When the language is music

IMG_20150125_085153 copyEvery now and again you open a book and the language sings. It rockets off into unimagined word galaxies. Images pump through the pages into your veins like a transfusion of hot syntactic blood.

Like this stuff, found now in Richard Powers’ Orfeo – a scene early on when the protagonist, Peter Els, hears Mozart’s Jupiter for the first time when he is a child. Listen to this:

“Three movements of Symphony 41 pass by: destiny and noble sacrifice, nostalgia for a vanished innocence, and a minuet so elegant it bores the bejeezus out of him. And then the finale, its four modest notes. Do, re, fa, mi: half a jumbled scale…

Young Peter props up on his elbows, ambushed by a memory from the future. The shuffled half scale gathers mass; it sucks up other melodies in its gravity … At two minutes, a trapdoor opens underneath the boy…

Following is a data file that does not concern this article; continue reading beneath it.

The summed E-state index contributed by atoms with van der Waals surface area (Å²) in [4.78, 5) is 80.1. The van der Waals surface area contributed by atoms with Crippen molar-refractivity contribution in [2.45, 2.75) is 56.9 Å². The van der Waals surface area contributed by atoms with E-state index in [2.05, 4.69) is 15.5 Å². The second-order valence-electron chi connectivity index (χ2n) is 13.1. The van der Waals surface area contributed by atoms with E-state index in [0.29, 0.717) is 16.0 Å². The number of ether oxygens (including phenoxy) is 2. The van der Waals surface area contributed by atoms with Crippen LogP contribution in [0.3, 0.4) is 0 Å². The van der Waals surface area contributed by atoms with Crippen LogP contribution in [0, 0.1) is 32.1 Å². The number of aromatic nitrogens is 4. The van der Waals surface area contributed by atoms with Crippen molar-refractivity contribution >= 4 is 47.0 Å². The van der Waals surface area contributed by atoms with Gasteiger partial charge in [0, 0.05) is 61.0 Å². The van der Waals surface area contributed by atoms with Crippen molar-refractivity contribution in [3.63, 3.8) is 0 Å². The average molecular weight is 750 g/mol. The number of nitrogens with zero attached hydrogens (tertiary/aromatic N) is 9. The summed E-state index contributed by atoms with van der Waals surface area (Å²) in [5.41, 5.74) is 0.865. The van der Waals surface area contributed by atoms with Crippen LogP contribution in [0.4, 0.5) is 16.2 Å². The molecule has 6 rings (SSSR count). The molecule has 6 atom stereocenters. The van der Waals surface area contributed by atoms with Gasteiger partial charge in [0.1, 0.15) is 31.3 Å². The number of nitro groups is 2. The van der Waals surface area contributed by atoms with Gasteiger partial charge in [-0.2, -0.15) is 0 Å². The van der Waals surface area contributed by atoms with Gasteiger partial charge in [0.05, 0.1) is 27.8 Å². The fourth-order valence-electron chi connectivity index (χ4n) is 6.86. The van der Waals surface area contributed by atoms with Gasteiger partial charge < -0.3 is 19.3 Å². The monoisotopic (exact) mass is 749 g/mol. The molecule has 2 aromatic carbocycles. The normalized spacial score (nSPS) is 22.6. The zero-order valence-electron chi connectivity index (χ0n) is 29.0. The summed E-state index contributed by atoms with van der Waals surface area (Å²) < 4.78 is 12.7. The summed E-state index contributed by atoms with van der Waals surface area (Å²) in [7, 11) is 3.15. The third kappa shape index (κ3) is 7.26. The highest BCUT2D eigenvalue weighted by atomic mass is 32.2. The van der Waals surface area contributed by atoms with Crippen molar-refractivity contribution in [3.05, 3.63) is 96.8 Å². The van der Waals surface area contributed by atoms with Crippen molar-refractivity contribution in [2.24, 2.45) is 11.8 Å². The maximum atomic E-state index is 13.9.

Five viral strands propagate, infecting the air with runaway joy. At three and a half minutes, a hand scoops Peter up and lifts him high above the blocked vantage of his days. He rises in the shifting column of light and looks back down on the room where he listens. Wordless peace fills him at the sight of his own crumpled, listening body. And pity for anyone who mistakes this blinkered life for the real deal…

When silence sets him down once more, he no longer believes in this place.”

 

Posted under: Indiscriminate Devotion, Uncategorized

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